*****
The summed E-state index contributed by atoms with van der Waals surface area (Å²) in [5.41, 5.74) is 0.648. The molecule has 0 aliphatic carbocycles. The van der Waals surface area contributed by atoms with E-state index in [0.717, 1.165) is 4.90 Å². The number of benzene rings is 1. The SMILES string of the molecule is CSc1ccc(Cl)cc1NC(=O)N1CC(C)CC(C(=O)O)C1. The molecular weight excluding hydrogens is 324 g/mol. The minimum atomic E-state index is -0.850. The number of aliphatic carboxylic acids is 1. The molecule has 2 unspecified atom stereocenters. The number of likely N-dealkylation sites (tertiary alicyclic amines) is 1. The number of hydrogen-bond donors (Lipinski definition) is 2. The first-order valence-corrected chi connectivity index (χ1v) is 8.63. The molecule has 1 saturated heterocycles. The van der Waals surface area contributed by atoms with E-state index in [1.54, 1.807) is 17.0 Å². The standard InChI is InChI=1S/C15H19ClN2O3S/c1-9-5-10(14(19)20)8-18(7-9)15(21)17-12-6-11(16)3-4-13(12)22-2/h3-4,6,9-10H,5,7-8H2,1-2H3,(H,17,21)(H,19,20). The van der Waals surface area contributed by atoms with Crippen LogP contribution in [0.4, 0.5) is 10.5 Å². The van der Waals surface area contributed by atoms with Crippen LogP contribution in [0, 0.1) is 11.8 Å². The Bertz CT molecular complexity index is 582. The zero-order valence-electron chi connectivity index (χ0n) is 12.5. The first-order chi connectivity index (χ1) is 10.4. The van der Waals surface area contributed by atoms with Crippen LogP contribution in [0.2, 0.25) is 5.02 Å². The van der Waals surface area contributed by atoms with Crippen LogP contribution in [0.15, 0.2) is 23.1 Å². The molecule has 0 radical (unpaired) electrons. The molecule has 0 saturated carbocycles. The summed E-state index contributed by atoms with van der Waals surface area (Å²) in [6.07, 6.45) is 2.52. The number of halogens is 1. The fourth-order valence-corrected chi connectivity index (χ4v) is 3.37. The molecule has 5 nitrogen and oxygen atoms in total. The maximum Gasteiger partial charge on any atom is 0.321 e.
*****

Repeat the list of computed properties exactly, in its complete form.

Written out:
The summed E-state index contributed by atoms with van der Waals surface area (Å²) in [5.41, 5.74) is 0.648. The molecule has 0 aliphatic carbocycles. The van der Waals surface area contributed by atoms with E-state index in [0.717, 1.165) is 4.90 Å². The number of benzene rings is 1. The SMILES string of the molecule is CSc1ccc(Cl)cc1NC(=O)N1CC(C)CC(C(=O)O)C1. The molecular weight excluding hydrogens is 324 g/mol. The minimum atomic E-state index is -0.850. The number of aliphatic carboxylic acids is 1. The molecule has 2 unspecified atom stereocenters. The number of likely N-dealkylation sites (tertiary alicyclic amines) is 1. The number of hydrogen-bond donors (Lipinski definition) is 2. The first-order valence-corrected chi connectivity index (χ1v) is 8.63. The molecule has 1 saturated heterocycles. The van der Waals surface area contributed by atoms with E-state index in [1.54, 1.807) is 17.0 Å². The standard InChI is InChI=1S/C15H19ClN2O3S/c1-9-5-10(14(19)20)8-18(7-9)15(21)17-12-6-11(16)3-4-13(12)22-2/h3-4,6,9-10H,5,7-8H2,1-2H3,(H,17,21)(H,19,20). The van der Waals surface area contributed by atoms with Crippen LogP contribution in [0.4, 0.5) is 10.5 Å². The van der Waals surface area contributed by atoms with Crippen LogP contribution in [0, 0.1) is 11.8 Å². The Bertz CT molecular complexity index is 582. The zero-order valence-electron chi connectivity index (χ0n) is 12.5. The first-order chi connectivity index (χ1) is 10.4. The van der Waals surface area contributed by atoms with Crippen LogP contribution in [0.2, 0.25) is 5.02 Å². The van der Waals surface area contributed by atoms with Crippen LogP contribution in [0.15, 0.2) is 23.1 Å². The molecule has 0 radical (unpaired) electrons. The molecule has 0 saturated carbocycles. The summed E-state index contributed by atoms with van der Waals surface area (Å²) in [6.07, 6.45) is 2.52. The number of halogens is 1. The fourth-order valence-corrected chi connectivity index (χ4v) is 3.37. The molecule has 5 nitrogen and oxygen atoms in total. The maximum Gasteiger partial charge on any atom is 0.321 e.